As the project went along More and more bits were modified, or replaced until it didn’t look that much like the original.
At the 2003 Wings Over Wairarapa Airshow the cockpit made its public debut. After *much* rushed paint and graphic application she went to the show looking a million bucks (even though I looked more like a trodden in to the carpet dog turd…. I had the flu!)
Although I was pleased with the result, I was never all that happy with the compromises required to use the existing shell, so 2003/2004 the old A-4 was broken down and the good bits were harvested for use in future projects….
Fast forward to October 2005. New job, new city. Started work for Pacific Simulators and was told by an un-named director of the company “You wont want to build yourself a cockpit when you work on them all day…”.
November 2005. Work starts on my new cockpit. After building my first A-4 I discovered that having a single seat sim was great, except when you had friends around. You can’t take anyone for a fly, so if someone doesn’t know how to fly you end up leaning over the canopy rail trying to show them how…. not very satisfactory at all!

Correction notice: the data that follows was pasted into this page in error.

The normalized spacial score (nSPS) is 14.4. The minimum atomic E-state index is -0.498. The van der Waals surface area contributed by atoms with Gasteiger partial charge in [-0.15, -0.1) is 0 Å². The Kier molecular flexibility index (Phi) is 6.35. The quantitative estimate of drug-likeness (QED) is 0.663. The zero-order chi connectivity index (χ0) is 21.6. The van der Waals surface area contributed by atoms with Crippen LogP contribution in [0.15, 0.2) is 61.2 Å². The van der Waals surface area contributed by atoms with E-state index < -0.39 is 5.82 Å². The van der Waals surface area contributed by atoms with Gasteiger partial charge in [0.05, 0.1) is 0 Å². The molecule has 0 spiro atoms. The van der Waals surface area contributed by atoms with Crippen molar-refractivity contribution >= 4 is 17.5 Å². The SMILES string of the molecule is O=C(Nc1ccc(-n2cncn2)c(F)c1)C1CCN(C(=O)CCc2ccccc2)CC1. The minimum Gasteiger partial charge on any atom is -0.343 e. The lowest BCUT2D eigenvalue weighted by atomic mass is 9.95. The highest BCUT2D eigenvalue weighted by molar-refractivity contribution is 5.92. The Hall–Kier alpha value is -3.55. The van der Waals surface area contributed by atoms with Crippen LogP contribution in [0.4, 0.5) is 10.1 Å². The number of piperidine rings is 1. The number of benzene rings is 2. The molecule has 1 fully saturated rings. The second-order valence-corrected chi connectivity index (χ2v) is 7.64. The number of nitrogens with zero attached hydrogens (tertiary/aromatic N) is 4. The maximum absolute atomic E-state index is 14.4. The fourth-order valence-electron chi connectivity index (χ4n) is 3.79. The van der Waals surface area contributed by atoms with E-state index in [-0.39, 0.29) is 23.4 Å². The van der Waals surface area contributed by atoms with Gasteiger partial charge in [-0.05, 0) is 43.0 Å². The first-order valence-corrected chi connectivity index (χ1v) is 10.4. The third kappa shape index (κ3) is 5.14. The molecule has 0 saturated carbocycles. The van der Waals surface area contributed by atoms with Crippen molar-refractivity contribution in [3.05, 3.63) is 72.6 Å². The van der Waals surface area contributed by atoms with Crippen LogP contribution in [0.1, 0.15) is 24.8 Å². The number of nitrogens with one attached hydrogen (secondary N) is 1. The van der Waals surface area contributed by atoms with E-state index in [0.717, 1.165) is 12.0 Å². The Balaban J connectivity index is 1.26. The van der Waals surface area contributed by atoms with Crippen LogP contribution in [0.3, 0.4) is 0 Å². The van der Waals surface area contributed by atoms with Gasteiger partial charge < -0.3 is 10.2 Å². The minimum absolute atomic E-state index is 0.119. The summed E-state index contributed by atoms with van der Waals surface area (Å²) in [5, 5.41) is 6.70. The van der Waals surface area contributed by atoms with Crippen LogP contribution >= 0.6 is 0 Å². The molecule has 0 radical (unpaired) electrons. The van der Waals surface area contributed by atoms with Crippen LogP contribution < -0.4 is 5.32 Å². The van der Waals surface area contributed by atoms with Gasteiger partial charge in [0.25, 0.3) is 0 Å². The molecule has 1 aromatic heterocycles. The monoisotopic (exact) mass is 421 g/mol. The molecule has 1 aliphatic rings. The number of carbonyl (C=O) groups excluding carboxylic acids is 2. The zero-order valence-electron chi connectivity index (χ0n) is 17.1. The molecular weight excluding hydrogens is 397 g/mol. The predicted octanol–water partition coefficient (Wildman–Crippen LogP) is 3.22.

SO… the new sim was going to be a 2 seater (I figure I only have, at most one friend, so it should work out swimingly!) a post Kahu Upgrade TA-4K Skyhawk. Which, for the un-informed, is a locally modified Skyhawk with F-16 Avionics and Radar, plus a wide angle HUD. A bit like the “Fighting Hawk” mods these days.
The choice of aircraft was a no-brainer really, its glass cockpit and HUD make it easier to build than an all-steam cockpit, and of course, it’s local, the RNZAF operated them from 1970 to 2001.
The decision was made to build the main structure from steel, a material I know, plus incorporating as much of the cool technology that was available through my work as I could. Since the move from a low-tech company, to a reasonably high tech one, I have learned lots about CAD and CNC manufacturing…
So that brings us up to the start of the current TA-4K Project. A collection of build photos is online, click the link TA-4 Photo Albumn to have a look.